Conditions in Context — Powerful Hurricanes in a Hothouse World

2015 will close out as the hottest year in the 135 year climate record. It will hit temperatures, globally, about 1.1 to 1.2 C hotter than 1880s averages. This extreme temperature departure, is nearly 1/3 of the difference between 1880 and the last ice age — but on the side of hot. An extreme heating that is starting to force the glaciers of the world to rapidly melt, the seas to rapidly rise, the oceans to rapidly decline in health, and climates around the world to rapidly destabilize.

The oceans of the world draw in more than 90 percent of this excess heat energy. The added energy at the ocean surface, in its turn, provides more fuel for the most intense category 4 and category 5 tropical cyclones. These storms draw their energy directly from heat and moisture at the ocean surface. So as we, through our burning of fossil fuels and emitting of greenhouse gasses which in turn warms the climate, are unwittingly both increasing the frequency of strong storms as well as adding to their maximum potential energy.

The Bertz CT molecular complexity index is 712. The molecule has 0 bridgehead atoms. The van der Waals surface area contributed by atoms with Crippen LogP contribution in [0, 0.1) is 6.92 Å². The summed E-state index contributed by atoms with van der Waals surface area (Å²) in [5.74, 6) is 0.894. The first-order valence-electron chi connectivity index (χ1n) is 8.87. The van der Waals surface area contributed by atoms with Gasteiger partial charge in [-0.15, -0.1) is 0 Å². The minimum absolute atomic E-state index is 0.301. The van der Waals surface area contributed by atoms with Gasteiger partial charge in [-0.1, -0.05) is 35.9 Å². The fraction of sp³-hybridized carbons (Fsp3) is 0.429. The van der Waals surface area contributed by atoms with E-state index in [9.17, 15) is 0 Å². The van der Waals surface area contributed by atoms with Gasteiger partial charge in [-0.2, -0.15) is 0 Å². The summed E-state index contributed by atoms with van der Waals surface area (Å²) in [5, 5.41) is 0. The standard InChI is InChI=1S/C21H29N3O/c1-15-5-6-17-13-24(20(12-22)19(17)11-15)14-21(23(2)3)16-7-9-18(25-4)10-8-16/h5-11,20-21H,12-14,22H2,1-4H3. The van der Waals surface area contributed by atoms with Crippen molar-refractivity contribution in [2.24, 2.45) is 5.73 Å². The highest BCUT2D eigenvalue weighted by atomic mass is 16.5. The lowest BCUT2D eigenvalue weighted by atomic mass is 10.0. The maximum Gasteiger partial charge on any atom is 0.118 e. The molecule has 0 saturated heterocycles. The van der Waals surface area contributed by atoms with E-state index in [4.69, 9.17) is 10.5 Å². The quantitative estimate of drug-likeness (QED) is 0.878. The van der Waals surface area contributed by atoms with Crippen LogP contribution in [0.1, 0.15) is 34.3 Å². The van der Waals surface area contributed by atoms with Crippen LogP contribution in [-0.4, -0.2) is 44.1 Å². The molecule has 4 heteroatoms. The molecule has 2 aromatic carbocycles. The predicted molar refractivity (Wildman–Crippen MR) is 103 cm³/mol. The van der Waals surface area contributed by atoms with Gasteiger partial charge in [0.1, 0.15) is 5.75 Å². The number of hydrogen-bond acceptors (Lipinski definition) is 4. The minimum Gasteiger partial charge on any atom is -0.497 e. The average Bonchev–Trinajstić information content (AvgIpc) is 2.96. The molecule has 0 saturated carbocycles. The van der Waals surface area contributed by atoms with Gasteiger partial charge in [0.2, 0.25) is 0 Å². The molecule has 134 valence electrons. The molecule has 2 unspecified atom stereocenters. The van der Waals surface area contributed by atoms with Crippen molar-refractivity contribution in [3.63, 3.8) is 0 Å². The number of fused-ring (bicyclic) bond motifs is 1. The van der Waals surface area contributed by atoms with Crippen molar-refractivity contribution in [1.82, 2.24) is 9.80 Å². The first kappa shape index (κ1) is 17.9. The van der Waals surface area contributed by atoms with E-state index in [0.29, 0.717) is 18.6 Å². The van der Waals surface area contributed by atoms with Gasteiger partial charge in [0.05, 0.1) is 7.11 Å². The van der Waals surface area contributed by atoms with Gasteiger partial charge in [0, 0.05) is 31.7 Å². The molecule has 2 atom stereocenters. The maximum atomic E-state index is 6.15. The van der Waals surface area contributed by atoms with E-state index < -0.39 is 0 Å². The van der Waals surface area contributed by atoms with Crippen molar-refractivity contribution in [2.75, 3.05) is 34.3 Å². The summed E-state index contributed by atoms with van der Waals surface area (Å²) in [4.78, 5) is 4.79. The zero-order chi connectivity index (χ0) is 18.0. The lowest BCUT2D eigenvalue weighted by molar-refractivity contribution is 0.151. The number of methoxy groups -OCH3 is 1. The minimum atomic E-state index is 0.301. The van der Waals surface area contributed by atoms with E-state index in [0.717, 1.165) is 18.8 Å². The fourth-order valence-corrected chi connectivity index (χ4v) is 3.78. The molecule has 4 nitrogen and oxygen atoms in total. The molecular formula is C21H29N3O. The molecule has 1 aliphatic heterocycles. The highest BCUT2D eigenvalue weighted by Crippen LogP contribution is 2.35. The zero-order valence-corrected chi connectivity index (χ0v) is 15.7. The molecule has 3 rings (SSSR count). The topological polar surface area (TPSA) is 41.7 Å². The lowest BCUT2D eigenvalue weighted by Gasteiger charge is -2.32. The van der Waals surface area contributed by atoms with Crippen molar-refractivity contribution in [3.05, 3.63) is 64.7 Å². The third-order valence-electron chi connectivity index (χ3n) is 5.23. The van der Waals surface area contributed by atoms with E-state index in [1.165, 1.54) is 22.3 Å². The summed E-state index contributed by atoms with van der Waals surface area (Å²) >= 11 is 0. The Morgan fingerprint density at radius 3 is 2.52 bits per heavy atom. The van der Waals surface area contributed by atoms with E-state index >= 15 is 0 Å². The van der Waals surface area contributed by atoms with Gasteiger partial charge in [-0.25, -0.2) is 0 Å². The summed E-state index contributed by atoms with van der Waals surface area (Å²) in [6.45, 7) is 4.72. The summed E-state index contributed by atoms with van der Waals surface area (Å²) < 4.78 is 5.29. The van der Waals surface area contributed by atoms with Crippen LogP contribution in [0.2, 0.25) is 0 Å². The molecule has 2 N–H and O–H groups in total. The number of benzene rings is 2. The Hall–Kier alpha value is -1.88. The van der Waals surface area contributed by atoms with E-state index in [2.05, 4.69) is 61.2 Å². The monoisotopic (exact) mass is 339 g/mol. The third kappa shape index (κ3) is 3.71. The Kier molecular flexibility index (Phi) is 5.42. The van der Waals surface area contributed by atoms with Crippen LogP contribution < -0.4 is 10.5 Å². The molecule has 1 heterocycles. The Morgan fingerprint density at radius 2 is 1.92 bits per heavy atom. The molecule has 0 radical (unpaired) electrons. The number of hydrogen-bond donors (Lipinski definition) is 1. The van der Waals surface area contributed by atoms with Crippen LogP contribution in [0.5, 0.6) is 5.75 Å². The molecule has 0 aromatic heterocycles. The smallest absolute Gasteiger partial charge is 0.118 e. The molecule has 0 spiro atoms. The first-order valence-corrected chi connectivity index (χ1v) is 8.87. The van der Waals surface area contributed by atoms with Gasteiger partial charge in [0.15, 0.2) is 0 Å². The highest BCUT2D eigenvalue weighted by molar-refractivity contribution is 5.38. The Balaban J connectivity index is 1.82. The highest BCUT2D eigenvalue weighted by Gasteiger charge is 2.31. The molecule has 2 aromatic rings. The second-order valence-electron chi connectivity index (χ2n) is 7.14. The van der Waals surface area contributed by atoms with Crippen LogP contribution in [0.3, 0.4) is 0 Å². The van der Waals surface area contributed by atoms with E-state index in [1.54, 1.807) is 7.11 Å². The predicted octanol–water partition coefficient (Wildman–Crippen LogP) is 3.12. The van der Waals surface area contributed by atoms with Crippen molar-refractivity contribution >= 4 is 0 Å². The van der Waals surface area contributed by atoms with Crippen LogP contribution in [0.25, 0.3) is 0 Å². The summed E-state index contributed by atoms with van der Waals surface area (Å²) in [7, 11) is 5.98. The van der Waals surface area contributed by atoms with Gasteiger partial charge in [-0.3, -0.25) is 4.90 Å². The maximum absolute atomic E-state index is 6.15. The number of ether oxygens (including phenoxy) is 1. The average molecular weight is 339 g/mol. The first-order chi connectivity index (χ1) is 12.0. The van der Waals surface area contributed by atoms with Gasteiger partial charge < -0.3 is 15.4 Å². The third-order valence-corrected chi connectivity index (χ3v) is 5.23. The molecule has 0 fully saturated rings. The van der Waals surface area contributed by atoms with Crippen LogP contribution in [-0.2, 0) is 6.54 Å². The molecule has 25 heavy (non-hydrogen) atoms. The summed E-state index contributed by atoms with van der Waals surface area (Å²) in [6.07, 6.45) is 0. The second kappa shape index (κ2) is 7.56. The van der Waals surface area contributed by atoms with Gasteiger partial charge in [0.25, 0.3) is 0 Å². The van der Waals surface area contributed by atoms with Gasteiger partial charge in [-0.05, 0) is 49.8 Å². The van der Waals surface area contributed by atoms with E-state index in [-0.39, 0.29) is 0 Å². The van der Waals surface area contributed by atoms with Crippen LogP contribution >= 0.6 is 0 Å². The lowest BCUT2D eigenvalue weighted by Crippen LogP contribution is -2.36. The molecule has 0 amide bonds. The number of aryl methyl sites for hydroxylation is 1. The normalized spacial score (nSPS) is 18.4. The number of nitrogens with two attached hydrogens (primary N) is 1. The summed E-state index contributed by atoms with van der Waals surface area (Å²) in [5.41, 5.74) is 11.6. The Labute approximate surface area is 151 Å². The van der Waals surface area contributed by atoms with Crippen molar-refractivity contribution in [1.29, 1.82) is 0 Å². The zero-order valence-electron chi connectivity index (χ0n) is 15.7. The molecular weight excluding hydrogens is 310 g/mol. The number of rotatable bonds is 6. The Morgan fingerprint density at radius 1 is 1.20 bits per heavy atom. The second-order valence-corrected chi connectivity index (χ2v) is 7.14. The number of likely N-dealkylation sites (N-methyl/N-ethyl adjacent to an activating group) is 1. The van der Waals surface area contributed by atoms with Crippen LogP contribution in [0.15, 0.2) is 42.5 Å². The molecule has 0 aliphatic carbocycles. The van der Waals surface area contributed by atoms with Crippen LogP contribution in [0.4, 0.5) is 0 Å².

During recent years, we have seen greater and greater numbers of the most intense versions of these storms globally. During 2004 a new record number for category 4 and 5 cyclones was breached, only to be supplanted this year with the formation, so far, of 23 of these monster cyclones. In addition, the number of records for most intense storms for regions seems to be falling at an increasing rate. In 2013, cyclone Haiyan, roared into the record books as one of the most intense storms the world had ever seen. And this year we have two basin records — Patricia (Western Hemisphere) and Chapala (strongest to form so far south in the Indian Ocean).

The human hothouse, thus appears to be providing more storms of high intensity. And with more warming in store — with nations, corporations, and politicians continuing to fight to delay climate action, ever more dangerous storms are coming.

Links:

NOAA

Joint Typhoon Warning Center

Cyclone Chapala Likely to Make Rare, Destructive Landfall

2015 Sets Record for Most Category 4 or Category 5 Hurricanes

Weather Channel Update on Chapala

Hat Tip to Colorado Bob

Leave a comment

148 Comments

  1. Loni

     /  October 31, 2015

    As if droughts, dictators, civil unrest and revolutions weren’t enough, now the desert gets flooded.
    God Bless ’em.

    Reply
  2. The info keeps getting worse: like the old Chinese curse, we live in interesting times…